Stuck on MFC

I had just installed Visual Studio 2005 on my workstation. And I needed to do some rapid application development. There was no time to come up to speed. So I fell back on the framework that I was most familiar with. That is the Microsoft Foundation Classes (MFC). Almost all of my Windows application programming has been done with MFC. It proved to be beneficial when every second counted towards completing an application.

But this was not the point of installing Visual Studio 2005. I heard somebody say that, even if you have experience with Dot NET version 1.0, you are obsolete. And I have not even reached that point yet. I am wondering if it is even worth getting into the Dot NET framework at all. I have a rapid application development tool set, albeit an old one. The new is that there is a new version of MFC out for Visual Studio 2008.

There may still be some application for which Dot NET is the best tool to use. So it would be best if I at least learned the basics to be able to tell which technology to use. It seems like this skill would help on interviews as well. Everybody is either into or going towards Dot NET. I met a developer that needed some expertise in my client's particular domain. He was impressed with my C# book library. I told him I just played around with it and found it similar to Visual Basic. He told me that F# was more hard core, and was something I should look into. Too bad I know little about it.

Time to hit the books and documentation. I have the IDE. Now its time to get to work. Good luck to me. If in the end I discover that this Dot NET business is all hype, at least I will have done the research myself and formed an opinion. I hope that Microsoft has not come out with a new methodology by then.

Visual Studio 2005 Installation

I got a trial copy of Visual Studio 2005 Team Suite from Microsoft. And today I finally got around to installing the darn thing. The trial version remains active for 180 days. Should be enough time to get my bearings.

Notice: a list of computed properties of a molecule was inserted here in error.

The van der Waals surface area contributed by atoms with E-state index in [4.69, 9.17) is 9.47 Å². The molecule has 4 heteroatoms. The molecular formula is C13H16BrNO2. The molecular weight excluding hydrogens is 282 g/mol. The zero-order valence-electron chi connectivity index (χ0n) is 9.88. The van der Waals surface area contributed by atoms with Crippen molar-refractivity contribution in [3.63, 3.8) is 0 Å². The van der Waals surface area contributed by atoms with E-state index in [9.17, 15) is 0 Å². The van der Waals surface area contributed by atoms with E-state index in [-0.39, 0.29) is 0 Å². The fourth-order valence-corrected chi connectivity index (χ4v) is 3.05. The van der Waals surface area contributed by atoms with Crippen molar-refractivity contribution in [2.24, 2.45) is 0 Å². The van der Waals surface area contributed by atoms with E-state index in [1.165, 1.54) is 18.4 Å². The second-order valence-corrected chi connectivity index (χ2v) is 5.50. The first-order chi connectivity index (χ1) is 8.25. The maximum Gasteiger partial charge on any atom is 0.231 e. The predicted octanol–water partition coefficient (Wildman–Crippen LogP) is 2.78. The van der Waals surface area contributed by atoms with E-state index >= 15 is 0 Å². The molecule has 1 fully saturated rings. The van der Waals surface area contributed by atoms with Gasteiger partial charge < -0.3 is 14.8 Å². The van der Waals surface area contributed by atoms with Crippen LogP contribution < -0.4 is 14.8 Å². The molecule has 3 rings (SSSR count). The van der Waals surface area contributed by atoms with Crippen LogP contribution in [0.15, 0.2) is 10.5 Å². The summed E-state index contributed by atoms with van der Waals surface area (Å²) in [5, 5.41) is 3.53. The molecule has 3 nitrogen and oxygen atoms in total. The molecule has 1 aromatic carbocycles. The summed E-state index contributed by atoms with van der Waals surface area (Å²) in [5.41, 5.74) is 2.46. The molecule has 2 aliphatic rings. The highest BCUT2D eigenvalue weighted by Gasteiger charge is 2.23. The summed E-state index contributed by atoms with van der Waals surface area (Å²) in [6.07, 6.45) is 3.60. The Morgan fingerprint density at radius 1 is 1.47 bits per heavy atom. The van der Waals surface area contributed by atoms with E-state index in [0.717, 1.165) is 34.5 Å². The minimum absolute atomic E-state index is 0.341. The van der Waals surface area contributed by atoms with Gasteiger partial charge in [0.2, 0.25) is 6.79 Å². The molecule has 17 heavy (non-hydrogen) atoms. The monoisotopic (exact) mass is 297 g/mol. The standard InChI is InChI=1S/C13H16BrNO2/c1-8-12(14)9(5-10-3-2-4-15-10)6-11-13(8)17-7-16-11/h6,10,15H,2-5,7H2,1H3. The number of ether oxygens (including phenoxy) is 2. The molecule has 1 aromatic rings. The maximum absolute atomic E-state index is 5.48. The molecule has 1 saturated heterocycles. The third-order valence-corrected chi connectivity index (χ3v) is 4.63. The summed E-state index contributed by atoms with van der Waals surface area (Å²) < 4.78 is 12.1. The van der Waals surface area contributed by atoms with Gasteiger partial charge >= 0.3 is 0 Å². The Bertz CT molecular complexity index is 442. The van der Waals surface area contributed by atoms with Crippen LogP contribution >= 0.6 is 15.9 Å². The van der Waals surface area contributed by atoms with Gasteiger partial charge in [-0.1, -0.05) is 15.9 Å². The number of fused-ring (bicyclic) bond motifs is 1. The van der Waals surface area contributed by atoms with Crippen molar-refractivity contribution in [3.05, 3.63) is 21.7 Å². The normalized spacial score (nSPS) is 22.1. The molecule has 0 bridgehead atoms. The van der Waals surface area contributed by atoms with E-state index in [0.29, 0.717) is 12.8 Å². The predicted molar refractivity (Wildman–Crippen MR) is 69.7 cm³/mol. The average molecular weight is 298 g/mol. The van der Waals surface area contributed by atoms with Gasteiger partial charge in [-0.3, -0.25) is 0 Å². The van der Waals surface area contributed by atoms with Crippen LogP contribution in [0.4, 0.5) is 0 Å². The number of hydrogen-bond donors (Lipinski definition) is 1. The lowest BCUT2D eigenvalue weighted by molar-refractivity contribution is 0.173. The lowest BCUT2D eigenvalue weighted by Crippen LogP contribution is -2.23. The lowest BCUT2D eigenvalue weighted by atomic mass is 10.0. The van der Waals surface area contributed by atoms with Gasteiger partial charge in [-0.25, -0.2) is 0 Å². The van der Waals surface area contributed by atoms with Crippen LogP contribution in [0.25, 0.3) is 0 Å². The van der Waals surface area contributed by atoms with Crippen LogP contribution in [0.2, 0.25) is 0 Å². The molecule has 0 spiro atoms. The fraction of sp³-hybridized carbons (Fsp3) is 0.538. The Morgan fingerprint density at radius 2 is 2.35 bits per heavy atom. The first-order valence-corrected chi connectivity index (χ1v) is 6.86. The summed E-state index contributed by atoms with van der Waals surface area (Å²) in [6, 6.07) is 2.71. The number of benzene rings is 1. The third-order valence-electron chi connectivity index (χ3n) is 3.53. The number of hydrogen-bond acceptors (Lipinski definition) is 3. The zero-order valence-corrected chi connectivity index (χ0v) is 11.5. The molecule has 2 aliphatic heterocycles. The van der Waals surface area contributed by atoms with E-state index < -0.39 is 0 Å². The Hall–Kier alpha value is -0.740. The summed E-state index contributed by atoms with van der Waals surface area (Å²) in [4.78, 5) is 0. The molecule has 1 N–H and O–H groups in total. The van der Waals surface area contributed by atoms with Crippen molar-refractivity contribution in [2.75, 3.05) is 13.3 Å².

One confusing thing was that my trial copy got shipped with 4 DVDs. It was not intuitively obvious which of these 4 DVDs I should install. The SQL Server 2005 DVD was obviously not the right one. But there was a Visual Studio 2005 Foundation Server DVD. There was also a Visual Studio 2005 Team Edition for Database Professionals DVD. In the end I chose the DVD entitled Visual Studio 2005 and hoped for the best. I guess Microsoft assumes you know what to install.

I chose to do a full installation. This amounted to 4G worth of disk space. Should not be a problem as I have a large hard drive. But what is all this stuff? Once I was done, I found that the version I had chosen to install was officially called "Visual Studio 2005 Team Suite". All I really care about is Visual C++ 2005. So I should be covered. In fact, the first time I fired up Visual Studio, it asked me to choose a setting. Since Visual C++ was one of the default choices, I felt confident I was going down the right path.

It was funny to see an advertisement from Microsoft during the install saying that I could "write less code" if I chose Visual Studio. I understand where they are coming from. But I like writing a lot of code. Installation took a while. So I browsed the Microsoft site to see how much this thing would cost if I wanted to buy it. Apparently they are not selling Visual Studio 2005 any more. But they do list the prices for Visual Studio 2008. The full version of professional costs a whopping $799. However standard goes for $299 for a full version. Still expensive.